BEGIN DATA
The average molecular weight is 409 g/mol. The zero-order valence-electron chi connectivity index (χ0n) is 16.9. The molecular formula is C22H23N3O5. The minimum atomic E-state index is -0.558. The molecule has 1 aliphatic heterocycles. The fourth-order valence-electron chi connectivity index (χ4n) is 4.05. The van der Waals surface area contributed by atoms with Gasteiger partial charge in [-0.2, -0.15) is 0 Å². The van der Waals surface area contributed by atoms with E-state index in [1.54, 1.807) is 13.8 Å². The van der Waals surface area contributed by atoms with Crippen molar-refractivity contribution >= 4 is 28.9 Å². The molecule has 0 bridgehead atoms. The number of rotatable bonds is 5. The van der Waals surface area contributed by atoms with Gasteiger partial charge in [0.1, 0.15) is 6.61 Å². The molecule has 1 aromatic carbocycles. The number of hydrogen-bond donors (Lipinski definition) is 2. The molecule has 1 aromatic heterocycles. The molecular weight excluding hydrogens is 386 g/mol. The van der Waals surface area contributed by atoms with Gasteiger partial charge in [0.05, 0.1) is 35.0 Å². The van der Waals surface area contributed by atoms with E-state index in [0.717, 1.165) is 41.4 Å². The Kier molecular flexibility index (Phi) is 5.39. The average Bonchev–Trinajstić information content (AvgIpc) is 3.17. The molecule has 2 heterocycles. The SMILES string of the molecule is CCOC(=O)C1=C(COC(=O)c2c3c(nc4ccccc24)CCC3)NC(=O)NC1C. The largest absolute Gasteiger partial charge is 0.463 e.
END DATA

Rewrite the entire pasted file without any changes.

The average molecular weight is 409 g/mol. The zero-order valence-electron chi connectivity index (χ0n) is 16.9. The molecular formula is C22H23N3O5. The minimum atomic E-state index is -0.558. The molecule has 1 aliphatic heterocycles. The fourth-order valence-electron chi connectivity index (χ4n) is 4.05. The van der Waals surface area contributed by atoms with Gasteiger partial charge in [-0.2, -0.15) is 0 Å². The van der Waals surface area contributed by atoms with E-state index in [1.54, 1.807) is 13.8 Å². The van der Waals surface area contributed by atoms with Crippen molar-refractivity contribution >= 4 is 28.9 Å². The molecule has 0 bridgehead atoms. The number of rotatable bonds is 5. The van der Waals surface area contributed by atoms with Gasteiger partial charge in [0.1, 0.15) is 6.61 Å². The molecule has 1 aromatic carbocycles. The number of hydrogen-bond donors (Lipinski definition) is 2. The molecule has 1 aromatic heterocycles. The molecular weight excluding hydrogens is 386 g/mol. The van der Waals surface area contributed by atoms with Gasteiger partial charge in [0.05, 0.1) is 35.0 Å². The van der Waals surface area contributed by atoms with E-state index in [0.717, 1.165) is 41.4 Å². The Kier molecular flexibility index (Phi) is 5.39. The average Bonchev–Trinajstić information content (AvgIpc) is 3.17. The molecule has 2 heterocycles. The SMILES string of the molecule is CCOC(=O)C1=C(COC(=O)c2c3c(nc4ccccc24)CCC3)NC(=O)NC1C. The largest absolute Gasteiger partial charge is 0.463 e.